And of course there was at this moment an emergency.  The song finished at last and we were able to receive orders.  Immediately I caught the end of a message.  The words “Ashford” and “190s” were mentioned.  There was no time to vent my feelings for the stupidity of No 2 as we were at the furthest point away from the trouble.  “Hullo Blue 2.  Break away and follow me.  Some 190s have bombed Ashford”.
I knew that we had several minutes of hard flying to be in a position to intercept and was tempted to hold the engine at full speed: but I slackened a little so that we could remain together.
The radio clicked and this time it was Control speaking.  “Hullo Blue I, Blue I, set course 125 degrees.  The enemy are crossing the coast”.  Our home airfield was close to where the bombers should be heading back towards the French Coast and two flights from our Squadron had been alerted several minutes before.
It was routine at that time to have a flight at each end of the airfield.  Four pilots would be in each flight hut during daylight hours.  “A” Flight would have two pilots sitting in their aircraft for half and hour, strapped in and ready; then “B” Flight and so on.  If the siren sounded they had only to reach for the starter button.  In less than half a minute, twelve hundred horsepower from the Rolls engine would have them lifting away from the airfield.  Today, when this particular emergency came, it was on the half hour; both pairs decided to take off.  In seconds they were heading straight for each other.  In such a situation the leader of a pair could do little to change direction and if he tried to steer sharply away he would collide with his No 2 or just as likely, somersault himself. They kept going and miraculously there was no collision.
A familiar voice came over the radio.  It was the CO and the accent was unmistakable.  He had been in the French Air Force, had escaped after the surrender and since acquired a formidable reputation as a fighter pilot.  We had no difficulty in understanding him.  One gets used to the strange pronunciations of otherwise familiar phrases.
By now my No 2 and I were well out over the Channel and straining for a sight of the enemy.  “Hullo Blue I, Blue I, this is Red Leader.  We are at 4000 feet and chasing the enemy to Boulogne.  Join up with us”.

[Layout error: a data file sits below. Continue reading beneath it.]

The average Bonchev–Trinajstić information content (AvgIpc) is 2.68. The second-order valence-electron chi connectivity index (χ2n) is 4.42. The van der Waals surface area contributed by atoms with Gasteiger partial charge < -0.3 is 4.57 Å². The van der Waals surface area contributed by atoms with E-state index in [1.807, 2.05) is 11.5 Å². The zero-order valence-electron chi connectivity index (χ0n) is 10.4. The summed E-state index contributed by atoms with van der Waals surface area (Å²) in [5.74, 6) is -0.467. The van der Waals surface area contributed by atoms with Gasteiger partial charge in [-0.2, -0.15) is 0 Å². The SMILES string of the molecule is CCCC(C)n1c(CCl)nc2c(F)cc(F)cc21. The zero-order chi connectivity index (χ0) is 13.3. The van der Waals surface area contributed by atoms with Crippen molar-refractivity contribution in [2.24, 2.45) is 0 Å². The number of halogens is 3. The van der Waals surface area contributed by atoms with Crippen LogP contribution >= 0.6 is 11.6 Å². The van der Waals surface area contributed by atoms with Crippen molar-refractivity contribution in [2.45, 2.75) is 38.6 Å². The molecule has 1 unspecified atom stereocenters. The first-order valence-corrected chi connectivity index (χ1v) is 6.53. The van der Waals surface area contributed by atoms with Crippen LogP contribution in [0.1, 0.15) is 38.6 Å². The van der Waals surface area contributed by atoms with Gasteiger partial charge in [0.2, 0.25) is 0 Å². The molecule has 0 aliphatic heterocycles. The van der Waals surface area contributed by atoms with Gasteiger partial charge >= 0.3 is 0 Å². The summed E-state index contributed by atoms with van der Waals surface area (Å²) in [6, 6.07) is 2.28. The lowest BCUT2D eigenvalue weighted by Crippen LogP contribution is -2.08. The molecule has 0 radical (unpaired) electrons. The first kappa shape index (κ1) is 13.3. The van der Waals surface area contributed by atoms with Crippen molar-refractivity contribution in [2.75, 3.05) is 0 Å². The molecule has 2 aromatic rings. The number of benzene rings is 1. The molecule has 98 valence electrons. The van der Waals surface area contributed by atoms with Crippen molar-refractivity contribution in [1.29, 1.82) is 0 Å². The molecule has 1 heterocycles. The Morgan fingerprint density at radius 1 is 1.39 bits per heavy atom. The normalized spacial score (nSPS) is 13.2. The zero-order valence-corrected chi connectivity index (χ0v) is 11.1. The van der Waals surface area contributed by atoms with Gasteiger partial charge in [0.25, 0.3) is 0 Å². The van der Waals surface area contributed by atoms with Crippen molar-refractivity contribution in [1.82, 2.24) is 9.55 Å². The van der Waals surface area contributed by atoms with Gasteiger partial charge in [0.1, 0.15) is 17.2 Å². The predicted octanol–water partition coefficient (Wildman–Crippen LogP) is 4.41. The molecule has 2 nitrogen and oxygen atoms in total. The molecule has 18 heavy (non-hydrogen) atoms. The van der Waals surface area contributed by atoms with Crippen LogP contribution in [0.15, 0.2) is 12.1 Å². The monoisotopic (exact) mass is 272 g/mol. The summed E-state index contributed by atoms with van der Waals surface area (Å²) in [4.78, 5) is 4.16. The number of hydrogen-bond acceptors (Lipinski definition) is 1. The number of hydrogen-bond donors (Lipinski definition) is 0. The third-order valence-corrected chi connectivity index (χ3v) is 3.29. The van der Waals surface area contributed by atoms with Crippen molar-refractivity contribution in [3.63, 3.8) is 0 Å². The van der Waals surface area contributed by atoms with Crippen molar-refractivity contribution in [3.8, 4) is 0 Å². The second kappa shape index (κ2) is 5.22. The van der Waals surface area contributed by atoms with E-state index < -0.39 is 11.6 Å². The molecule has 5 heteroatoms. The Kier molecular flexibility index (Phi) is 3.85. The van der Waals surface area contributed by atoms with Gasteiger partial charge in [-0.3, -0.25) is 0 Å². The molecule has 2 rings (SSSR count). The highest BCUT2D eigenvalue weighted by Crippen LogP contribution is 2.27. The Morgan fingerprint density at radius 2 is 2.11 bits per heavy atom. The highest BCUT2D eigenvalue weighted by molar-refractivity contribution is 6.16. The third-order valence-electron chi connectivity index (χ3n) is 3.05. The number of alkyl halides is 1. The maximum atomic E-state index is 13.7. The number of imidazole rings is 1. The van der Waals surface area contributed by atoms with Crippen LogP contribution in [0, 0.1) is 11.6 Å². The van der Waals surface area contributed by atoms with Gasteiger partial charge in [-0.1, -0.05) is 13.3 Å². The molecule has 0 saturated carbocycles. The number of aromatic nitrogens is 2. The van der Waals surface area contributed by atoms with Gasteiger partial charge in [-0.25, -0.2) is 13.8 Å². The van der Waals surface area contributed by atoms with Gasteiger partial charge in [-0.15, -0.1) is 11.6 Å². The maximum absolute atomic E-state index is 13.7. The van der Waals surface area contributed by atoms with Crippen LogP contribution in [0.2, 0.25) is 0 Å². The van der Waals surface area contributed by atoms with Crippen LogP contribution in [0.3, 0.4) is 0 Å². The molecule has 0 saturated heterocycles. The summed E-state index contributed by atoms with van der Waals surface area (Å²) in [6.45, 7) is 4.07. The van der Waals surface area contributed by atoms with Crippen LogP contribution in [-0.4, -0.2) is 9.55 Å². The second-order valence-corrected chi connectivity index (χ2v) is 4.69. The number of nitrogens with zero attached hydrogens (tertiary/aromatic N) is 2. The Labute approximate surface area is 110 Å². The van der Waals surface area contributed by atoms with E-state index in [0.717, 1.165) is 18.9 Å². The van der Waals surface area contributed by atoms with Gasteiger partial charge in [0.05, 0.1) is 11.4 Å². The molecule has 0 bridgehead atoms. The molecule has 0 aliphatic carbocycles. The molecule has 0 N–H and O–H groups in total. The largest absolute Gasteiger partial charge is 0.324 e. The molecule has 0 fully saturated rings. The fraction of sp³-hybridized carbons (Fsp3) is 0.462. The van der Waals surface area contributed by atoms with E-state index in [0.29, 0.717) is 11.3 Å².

We were above this height and it was difficult to see small camouflaged aircraft which were still some way off.  The German FW190s we knew were faster than our older Mark 5's so I decided to keep flying fast on the same course.
Quite suddenly four aircraft appeared ahead and flew straight for us; for a brief moment I assumed that they were ours.  In less than ten seconds they had flashed past us, my aircraft shook briefly and I knew that I had been hit.
“Hullo Blue 2, break away and engage”.  I shouted and pulled away sharply to avoid a second attack.  A crippled aircraft was always a tempting target.  Almost immediately the radio was busy: I was not concerned with receiving orders but simply keeping in the air for long enough to reach land.  But at least we were no longer alone.
The engine was now throwing back a thick pall of smoke, and I knew that it would be a matter of minutes or less before it seized, leaving me without power and an easy target for another attack.  I looked back quickly in time to see a 190 curving in for an attack and I instantly pulled up in a sharp turn to frustrate him.  He missed and carried on past me.  Almost immediately there was a shout on the radio.  No time for formality, simply I got him fair and square.  He’s going down in flames”.
The Kent Coast had come partially into view through the smoke and after two or three minutes at full speed I knew that the Rolls had done all that could be expected and must soon die.  Friends were covering me but by now I was too low to go over the side and drop to the sea with my parachute.  The brief prospect of struggling in the icy water, scrambling into a small rubber dingy and sitting in a wet flying suit for an hour or more and perhaps never being found, did not appeal.
The engine laboured slightly as we reached the coast as though to warn me that it could do no more.  A few seconds went by, then it stopped.
There was no alternative now, and in a peculiar way the tension eased with the sudden silence: a touch on the rudder to give her a slight sidelong movement to take the smoke away from the windscreen and I quickly saw that there was only one green field within reach; elsewhere was heavily wooded country.  Although movement in the aircraft would be limited, I knew that I had to tighten the safety harness until it was like a straight jacket” almost certainly there would be a heavy crash and there were large wooden posts which had been fixed into the ground and scattered about the field.  It was important that they were there to destroy any invading aircraft but now they could destroy me.
I knew that the approach had been judged well enough to land without hitting the bank at this end or decimating myself in the trees ahead.  Smoke was still pouring from the engine and the field was even smaller than I had thought.  The fighter would drop to the ground at about 90mph ; we were flying at just above that speed.  Landing on a soft field would almost certainly end in a high speed somersault; a belly landing without wheels gave one the best hope.